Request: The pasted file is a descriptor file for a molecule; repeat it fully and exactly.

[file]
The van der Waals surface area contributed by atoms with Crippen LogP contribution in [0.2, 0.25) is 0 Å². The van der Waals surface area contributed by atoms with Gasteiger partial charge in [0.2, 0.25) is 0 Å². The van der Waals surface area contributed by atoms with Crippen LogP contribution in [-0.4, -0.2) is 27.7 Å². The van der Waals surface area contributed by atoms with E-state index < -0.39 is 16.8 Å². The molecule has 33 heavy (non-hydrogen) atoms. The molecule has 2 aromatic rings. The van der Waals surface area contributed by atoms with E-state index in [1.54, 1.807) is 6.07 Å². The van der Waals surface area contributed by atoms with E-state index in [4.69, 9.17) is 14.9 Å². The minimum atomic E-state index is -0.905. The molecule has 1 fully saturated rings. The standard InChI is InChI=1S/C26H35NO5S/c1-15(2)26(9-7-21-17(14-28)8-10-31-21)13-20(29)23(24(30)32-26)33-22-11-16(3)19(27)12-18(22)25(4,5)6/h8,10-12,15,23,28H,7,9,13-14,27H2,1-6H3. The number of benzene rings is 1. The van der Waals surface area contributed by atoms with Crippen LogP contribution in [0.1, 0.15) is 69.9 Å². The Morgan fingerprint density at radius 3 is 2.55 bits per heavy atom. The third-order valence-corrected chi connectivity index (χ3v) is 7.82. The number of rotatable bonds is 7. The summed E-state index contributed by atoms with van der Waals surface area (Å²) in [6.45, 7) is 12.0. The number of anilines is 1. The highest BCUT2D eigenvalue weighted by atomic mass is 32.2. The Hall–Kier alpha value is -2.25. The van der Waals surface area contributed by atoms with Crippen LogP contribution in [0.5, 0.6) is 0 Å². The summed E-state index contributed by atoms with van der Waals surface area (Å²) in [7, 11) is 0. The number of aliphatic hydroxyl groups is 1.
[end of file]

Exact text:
The van der Waals surface area contributed by atoms with Crippen LogP contribution in [0.2, 0.25) is 0 Å². The van der Waals surface area contributed by atoms with Gasteiger partial charge in [0.2, 0.25) is 0 Å². The van der Waals surface area contributed by atoms with Crippen LogP contribution in [-0.4, -0.2) is 27.7 Å². The van der Waals surface area contributed by atoms with E-state index < -0.39 is 16.8 Å². The molecule has 33 heavy (non-hydrogen) atoms. The molecule has 2 aromatic rings. The van der Waals surface area contributed by atoms with E-state index in [1.54, 1.807) is 6.07 Å². The van der Waals surface area contributed by atoms with E-state index in [4.69, 9.17) is 14.9 Å². The minimum atomic E-state index is -0.905. The molecule has 1 fully saturated rings. The standard InChI is InChI=1S/C26H35NO5S/c1-15(2)26(9-7-21-17(14-28)8-10-31-21)13-20(29)23(24(30)32-26)33-22-11-16(3)19(27)12-18(22)25(4,5)6/h8,10-12,15,23,28H,7,9,13-14,27H2,1-6H3. The number of benzene rings is 1. The van der Waals surface area contributed by atoms with Crippen LogP contribution in [0.1, 0.15) is 69.9 Å². The Morgan fingerprint density at radius 3 is 2.55 bits per heavy atom. The third-order valence-corrected chi connectivity index (χ3v) is 7.82. The number of rotatable bonds is 7. The summed E-state index contributed by atoms with van der Waals surface area (Å²) in [6.45, 7) is 12.0. The number of anilines is 1. The highest BCUT2D eigenvalue weighted by atomic mass is 32.2. The Hall–Kier alpha value is -2.25. The van der Waals surface area contributed by atoms with Crippen LogP contribution in [0.5, 0.6) is 0 Å². The summed E-state index contributed by atoms with van der Waals surface area (Å²) in [7, 11) is 0. The number of aliphatic hydroxyl groups is 1.